22. 22. CASE STUDY A 28 year old male presented in the accident and emergency department with a left-sided facial swelling and difficulty swallowing. He has a 3 day history of increasing left sided facial swelling. He had been assessed in an emergency doctor 24 hours before admission, who had prescribed erythromycin 250 mg QDS, which had failed to reduce either the size of the swelling or the associated symptoms. On examination, the patient was in an early septic shock (BP 98/65, pulse 142, respiratory rate 24, temperature 39.5); he was pale and sweaty. He had extensive swelling of the left buccal and submandibular tissue spaces and his lower left and right first and second molar teeth were grossly decayed. His airway was patent but mouth opening was restricted. Following fluid resuscitation the patient was taken to have the grossly carious molar teeth removed under general anaesthetic. Pre-operatively, the haemoglobin level was 11.4 g/dL. When the full blood count was repeated 24 hours after the surgery the haemoglobin had dramatically reduced to 6.9g/dL. There was initial concern that the contaminated venous blood specimen had been processed, but second sample confirmed that the automated count was correct. On detailed questioning, the patient described episode of melaena following admission which he had failed to inform the medical or nursing staff about. In addition, he revealed that he had been taking NSAID preparation (Ibuprofen and Nurofen). He also gave a history of epigastric pain two days prior the episode of melaena but had no other GI symptoms. The facial swelling had restricted his eating, so he had been ingesting NSAIDs on an empty stomach. An upper gastro-oesophageal endoscopy(OGD) was organized and revealed an extensive erosive gastritis and duodenitis, but without evidence of mucosal ulceration. Routine duodenal biopsies found no histological evidence of coeliac disease and CLO testing was negative for Helicobacter pylori. As precaution, all the NSAIDs were discontinued and the patient transfused with 3 units of packed cells. A proton pump inhibitor (lansoprazole 30 mg once daily) was initiated. The patient was discharged 5 days after the admission and was maintained on the proton pump inhibitor for a month. A follow-up endoscopy was arranged 6 weeks post-discharged.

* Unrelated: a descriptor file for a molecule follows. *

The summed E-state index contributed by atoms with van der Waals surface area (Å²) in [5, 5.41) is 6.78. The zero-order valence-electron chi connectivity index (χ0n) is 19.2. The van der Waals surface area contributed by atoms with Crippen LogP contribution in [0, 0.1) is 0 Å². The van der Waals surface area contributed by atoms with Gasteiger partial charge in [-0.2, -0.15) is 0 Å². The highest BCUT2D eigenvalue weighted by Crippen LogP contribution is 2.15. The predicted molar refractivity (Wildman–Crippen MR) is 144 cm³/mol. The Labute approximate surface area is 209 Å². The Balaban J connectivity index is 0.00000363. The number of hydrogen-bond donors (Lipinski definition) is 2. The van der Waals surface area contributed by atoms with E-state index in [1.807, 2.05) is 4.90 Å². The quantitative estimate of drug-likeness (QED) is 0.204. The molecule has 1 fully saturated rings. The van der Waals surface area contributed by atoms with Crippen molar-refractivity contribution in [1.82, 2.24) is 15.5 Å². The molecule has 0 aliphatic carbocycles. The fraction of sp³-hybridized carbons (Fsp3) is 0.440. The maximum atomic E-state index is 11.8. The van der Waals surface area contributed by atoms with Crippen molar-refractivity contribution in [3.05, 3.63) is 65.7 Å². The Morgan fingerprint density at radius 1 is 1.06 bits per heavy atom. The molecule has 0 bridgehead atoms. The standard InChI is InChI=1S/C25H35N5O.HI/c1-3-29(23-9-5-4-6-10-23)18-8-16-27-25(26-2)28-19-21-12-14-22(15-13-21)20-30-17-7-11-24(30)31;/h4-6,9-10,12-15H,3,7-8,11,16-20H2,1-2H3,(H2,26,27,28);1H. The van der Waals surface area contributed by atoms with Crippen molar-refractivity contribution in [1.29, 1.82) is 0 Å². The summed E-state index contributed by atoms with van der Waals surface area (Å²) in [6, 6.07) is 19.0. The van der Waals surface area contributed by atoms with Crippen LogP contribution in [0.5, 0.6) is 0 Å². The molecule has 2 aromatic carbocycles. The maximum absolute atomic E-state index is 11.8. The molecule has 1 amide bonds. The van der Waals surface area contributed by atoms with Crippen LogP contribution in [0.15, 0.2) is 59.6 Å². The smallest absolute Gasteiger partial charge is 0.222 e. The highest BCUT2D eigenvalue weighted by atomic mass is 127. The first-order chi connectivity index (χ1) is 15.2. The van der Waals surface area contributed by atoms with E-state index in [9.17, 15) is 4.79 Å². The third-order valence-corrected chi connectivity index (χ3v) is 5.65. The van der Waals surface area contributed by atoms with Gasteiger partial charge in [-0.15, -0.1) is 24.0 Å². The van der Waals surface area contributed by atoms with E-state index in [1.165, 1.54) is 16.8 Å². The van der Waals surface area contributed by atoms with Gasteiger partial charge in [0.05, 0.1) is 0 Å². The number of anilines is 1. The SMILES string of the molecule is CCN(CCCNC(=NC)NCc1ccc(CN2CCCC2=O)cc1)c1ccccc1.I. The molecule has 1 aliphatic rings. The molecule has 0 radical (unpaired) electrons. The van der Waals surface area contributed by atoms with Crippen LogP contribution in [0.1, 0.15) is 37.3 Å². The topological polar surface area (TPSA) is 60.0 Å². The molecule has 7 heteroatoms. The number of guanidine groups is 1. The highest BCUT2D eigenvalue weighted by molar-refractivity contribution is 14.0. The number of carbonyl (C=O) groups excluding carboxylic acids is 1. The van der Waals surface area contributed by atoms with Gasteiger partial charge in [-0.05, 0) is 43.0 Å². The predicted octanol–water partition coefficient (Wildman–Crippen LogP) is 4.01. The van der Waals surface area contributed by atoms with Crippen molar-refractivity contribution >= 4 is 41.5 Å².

23. 23. REFERENCES  Biopharmaceutics and Pharmacokinetics–A Treatise by Brahmankar D.M ; Jaiswal Sunil.B; second edition 2009.  Principles of pharmacology: the pathophysiologic basis of drug therapy by Golan D.E., 2nd Edition, 2007, Lippincott Williams and Wilkins.  Roth, M., Obaidat, A., & Hagenbuch, B. (2012). OATPs, OATs and OCTs: the organic anion and cation transporters of the SLCO and SLC22A gene superfamilies. British journal of pharmacology, 165(5), 1260–1287. https://doi.org/10.1111/j.1476-5381.2011.01724.x  Daneman, R., & Prat, A. (2015). The blood-brain barrier. Cold Spring Harbor perspectives in biology, 7(1), a020412. https://doi.org/10.1101/cshperspect.a020412  Banks, W.A. Characteristics of compounds that cross the blood-brain barrier. BMC Neurol 9, S3 (2009). https://doi.org/10.1186/1471-2377-9-S1-S3  Milner, N., Dickenson, A., & Thomas, A. (2006). The use of NSAIDs in dentistry: A case study of gastrointestinal complications. Dental update, 33(8), 487-490.
  24. 24. THANKYOU!

Notas do Editor

  • Propranolol, sold under the brand name Inderal among others, is a medication of the beta blocker class. It is used to treat high blood pressure, a number of types of irregular heart rate, thyrotoxicosis, capillary hemangiomas, performance anxiety, and essential tremors. with oleic acid
  • CNS ECs also express an extremely low level of leukocyte adhesion molecules (LAMs), as compared with ECs in other tissues greatly limiting the amount of immune cells that enter the CNS 
  • production of dark sticky faeces containing partly digested blood, as a result of internal bleeding or the swallowing of blood.